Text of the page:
• Laura
    08/21/2017 (3:28 pm)
    Reply

    So in this case, treating for lyme disease improved the autonomic nervous system dysfunction. Is the reverse also true? Is treating the autonomic nervous system dysfunction helpful in recovering from lyme disease?

    • Dr. Daniel Cameron
      08/21/2017 (10:40 pm)
      Reply

      Good question.

  • Chris S.
    08/28/2017 (2:58 am)
    Reply

    Unfortunately nearly 6 years of Lyme treatment for a CDC positive case has not helped to improve my autonomic dysfunction which manifests as generalized autonomic insufficiency and leaves me with nearly no control of hypotension or heart rate and pacemaker dependent since my 20’s. How do you know when to give up on trying to improve permanently and how to differentiate between active Lyme and permanent nerve damage?

    • Dr. Daniel Cameron
      08/28/2017 (7:50 am)
      Reply

      For some individuals, it can persist. A number of specialists including cardiologists and POTS specialist weigh. It can still be difficult. We need more answers.

  • Mary Lou Norman
    12/16/2017 (3:52 am)
    Reply

    I’m CDC Lyme positive and clinical diagnosis for bartenella & babesia. Currently participating in the ‘Buffalo protocol’ for TBI, aka Traumatic Brain Injury for TBI aka Tick Borne Illness. The Dr is trying to adjust dopamine levels to increase energy levels as well as sympathetic / parasympathetic PT to ‘retrain’ autonomic cardio. I would love to learn more about what sympathetic / parasympathetic / autonomic / autoimmune issues are and how they relate to each other. Also, just how common is it to undergo concussion protocol to recover from persistent tick/internal parasite symptoms.

    • Dr. Daniel Cameron
      12/27/2017 (10:32 pm)
      Reply

      You are asking all the right questions.

  • Robbina
    02/26/2018 (12:53 pm)
    Reply

    I suffered from Lyme Disease pretty severely for about 5 months but still went to work half a day (reduced). Just as I improved most symptoms through antibiotics, I realized I had a cluster of symptoms related to POTS and was assigned compression stockings by a neurologist. I am wondering the same. More treatment for Lyme Disease or just accept the debilitating syndrome?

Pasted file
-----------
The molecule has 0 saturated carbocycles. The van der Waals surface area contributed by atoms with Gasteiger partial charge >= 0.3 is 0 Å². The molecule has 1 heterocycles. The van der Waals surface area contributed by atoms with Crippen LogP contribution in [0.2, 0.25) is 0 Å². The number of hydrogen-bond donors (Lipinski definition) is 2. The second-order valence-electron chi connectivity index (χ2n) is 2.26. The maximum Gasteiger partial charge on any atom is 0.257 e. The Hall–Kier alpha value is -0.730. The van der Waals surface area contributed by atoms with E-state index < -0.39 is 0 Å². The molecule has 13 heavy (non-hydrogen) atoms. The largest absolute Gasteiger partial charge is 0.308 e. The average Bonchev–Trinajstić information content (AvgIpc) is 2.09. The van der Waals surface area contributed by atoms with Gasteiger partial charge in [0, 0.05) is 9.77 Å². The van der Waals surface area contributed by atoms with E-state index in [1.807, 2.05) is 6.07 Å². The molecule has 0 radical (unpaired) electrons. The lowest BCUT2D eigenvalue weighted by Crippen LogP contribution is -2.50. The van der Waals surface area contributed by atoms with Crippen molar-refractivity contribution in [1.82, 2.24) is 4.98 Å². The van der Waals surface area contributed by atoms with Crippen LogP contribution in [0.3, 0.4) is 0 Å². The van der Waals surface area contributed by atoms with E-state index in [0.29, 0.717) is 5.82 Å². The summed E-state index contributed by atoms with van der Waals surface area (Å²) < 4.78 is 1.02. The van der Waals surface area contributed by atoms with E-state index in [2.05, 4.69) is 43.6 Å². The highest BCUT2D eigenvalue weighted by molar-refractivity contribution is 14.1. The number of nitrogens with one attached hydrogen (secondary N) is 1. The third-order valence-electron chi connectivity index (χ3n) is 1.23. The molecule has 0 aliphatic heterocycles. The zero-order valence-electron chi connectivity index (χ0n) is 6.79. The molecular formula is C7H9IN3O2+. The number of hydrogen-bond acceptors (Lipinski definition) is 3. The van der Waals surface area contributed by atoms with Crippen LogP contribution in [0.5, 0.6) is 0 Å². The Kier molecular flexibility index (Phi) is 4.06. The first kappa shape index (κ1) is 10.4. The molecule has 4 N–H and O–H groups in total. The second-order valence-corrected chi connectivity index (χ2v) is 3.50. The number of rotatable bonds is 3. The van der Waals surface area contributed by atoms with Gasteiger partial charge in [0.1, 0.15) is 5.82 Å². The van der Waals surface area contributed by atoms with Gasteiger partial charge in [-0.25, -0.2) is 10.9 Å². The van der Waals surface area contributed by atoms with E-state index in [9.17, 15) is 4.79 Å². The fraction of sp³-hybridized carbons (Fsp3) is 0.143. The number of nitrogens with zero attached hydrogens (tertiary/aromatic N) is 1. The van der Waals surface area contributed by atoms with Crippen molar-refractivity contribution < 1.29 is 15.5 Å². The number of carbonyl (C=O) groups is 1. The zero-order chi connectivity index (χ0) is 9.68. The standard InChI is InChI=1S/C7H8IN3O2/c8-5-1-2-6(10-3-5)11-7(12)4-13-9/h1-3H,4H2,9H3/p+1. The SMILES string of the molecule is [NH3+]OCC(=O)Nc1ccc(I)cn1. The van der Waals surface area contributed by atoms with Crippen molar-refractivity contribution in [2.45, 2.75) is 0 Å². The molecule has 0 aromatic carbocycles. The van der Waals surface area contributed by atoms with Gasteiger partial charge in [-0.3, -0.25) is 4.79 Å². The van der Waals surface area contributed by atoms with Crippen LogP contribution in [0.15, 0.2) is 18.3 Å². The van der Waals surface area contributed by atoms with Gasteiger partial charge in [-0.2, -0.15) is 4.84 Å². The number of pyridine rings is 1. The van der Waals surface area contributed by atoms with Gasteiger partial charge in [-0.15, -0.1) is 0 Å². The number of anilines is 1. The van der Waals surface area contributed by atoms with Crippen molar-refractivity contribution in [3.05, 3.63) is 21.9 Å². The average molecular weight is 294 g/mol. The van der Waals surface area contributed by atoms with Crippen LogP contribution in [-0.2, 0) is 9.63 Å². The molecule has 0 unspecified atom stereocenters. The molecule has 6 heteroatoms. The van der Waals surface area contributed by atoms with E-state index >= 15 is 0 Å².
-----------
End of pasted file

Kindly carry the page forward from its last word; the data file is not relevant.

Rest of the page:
• Glen Z. Brooks, MD
    12/03/2018 (3:48 pm)
    Reply

    I treat central neuropathic pain in my clinic with ketamine infusion therapy. The most common condition we treat is CRPS. The correlation between CPRS and preexisting Lyme is clear. I now strongly encourage all CRPS patients to be tested by an ILADS specialist.

  • lyme patient thats typically not diagnosed as such !
    01/18/2019 (1:57 pm)
    Reply

    I wish this wonderfull doctor worked in London hospitals as well as scotland. This doctor could save my hubbys life. my hubby is on feeding tubes and is dying i belive from lyme disease. His whole nervous system is not working properly its obvious to me but sadly hes just been diagnosed with an eating disorder and forse fed.
    this is not an eating disorder and the uclh hodpital are wrong to diagnose that based on no facts. My partner has pain everywhere moving round , numb patches , had heart attack in his 30s, feels sick all the time, has lost many teeth, his digestive system seems to be packing up , can hardly breath and his nervous /vagus nerve affected. This is probably Lyme disease but hes had no help or treatment for that so he gets sicker every day. Its hard to watch your loved one dying at 40 years of age. Lyme disease test is rubbish and people are just not getting help , instead any other disorder is pulled out of a hat. my whole family are sick ! im amazed Dr Cameron is making these connections , i wish he was our doctor here. shout out to Daniel Cameron who is obviously a man other hospitals should listen too ! !